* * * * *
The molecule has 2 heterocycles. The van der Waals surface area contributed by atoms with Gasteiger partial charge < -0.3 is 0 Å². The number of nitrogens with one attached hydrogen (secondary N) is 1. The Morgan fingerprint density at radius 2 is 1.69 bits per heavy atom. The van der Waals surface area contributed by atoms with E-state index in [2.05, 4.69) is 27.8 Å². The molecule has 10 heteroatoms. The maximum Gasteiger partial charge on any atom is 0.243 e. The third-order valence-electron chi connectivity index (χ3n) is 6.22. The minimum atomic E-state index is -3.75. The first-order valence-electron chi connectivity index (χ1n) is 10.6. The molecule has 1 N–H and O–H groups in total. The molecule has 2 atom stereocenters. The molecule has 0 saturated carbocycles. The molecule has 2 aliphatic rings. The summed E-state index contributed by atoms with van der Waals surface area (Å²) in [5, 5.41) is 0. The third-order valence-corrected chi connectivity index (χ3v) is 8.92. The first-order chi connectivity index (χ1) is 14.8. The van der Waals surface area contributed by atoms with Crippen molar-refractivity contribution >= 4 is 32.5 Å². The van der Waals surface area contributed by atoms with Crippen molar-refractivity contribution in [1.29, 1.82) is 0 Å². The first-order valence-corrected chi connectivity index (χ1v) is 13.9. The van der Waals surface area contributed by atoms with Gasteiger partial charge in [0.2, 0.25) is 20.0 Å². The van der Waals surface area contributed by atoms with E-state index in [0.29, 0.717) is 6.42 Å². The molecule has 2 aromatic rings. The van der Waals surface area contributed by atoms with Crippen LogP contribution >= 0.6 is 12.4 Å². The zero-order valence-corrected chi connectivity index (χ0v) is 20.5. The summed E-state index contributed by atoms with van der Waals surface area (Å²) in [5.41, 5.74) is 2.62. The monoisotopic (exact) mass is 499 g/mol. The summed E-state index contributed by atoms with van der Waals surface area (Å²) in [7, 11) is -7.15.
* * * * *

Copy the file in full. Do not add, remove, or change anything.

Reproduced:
The molecule has 2 heterocycles. The van der Waals surface area contributed by atoms with Gasteiger partial charge < -0.3 is 0 Å². The number of nitrogens with one attached hydrogen (secondary N) is 1. The Morgan fingerprint density at radius 2 is 1.69 bits per heavy atom. The van der Waals surface area contributed by atoms with E-state index in [2.05, 4.69) is 27.8 Å². The molecule has 10 heteroatoms. The maximum Gasteiger partial charge on any atom is 0.243 e. The third-order valence-electron chi connectivity index (χ3n) is 6.22. The minimum atomic E-state index is -3.75. The first-order valence-electron chi connectivity index (χ1n) is 10.6. The molecule has 1 N–H and O–H groups in total. The molecule has 2 atom stereocenters. The molecule has 0 saturated carbocycles. The molecule has 2 aliphatic rings. The summed E-state index contributed by atoms with van der Waals surface area (Å²) in [5, 5.41) is 0. The third-order valence-corrected chi connectivity index (χ3v) is 8.92. The first-order chi connectivity index (χ1) is 14.8. The van der Waals surface area contributed by atoms with Crippen molar-refractivity contribution >= 4 is 32.5 Å². The van der Waals surface area contributed by atoms with Crippen molar-refractivity contribution in [1.29, 1.82) is 0 Å². The first-order valence-corrected chi connectivity index (χ1v) is 13.9. The van der Waals surface area contributed by atoms with Gasteiger partial charge in [0.2, 0.25) is 20.0 Å². The van der Waals surface area contributed by atoms with E-state index in [0.29, 0.717) is 6.42 Å². The molecule has 2 aromatic rings. The van der Waals surface area contributed by atoms with Crippen LogP contribution >= 0.6 is 12.4 Å². The zero-order valence-corrected chi connectivity index (χ0v) is 20.5. The summed E-state index contributed by atoms with van der Waals surface area (Å²) in [5.41, 5.74) is 2.62. The monoisotopic (exact) mass is 499 g/mol. The summed E-state index contributed by atoms with van der Waals surface area (Å²) in [7, 11) is -7.15.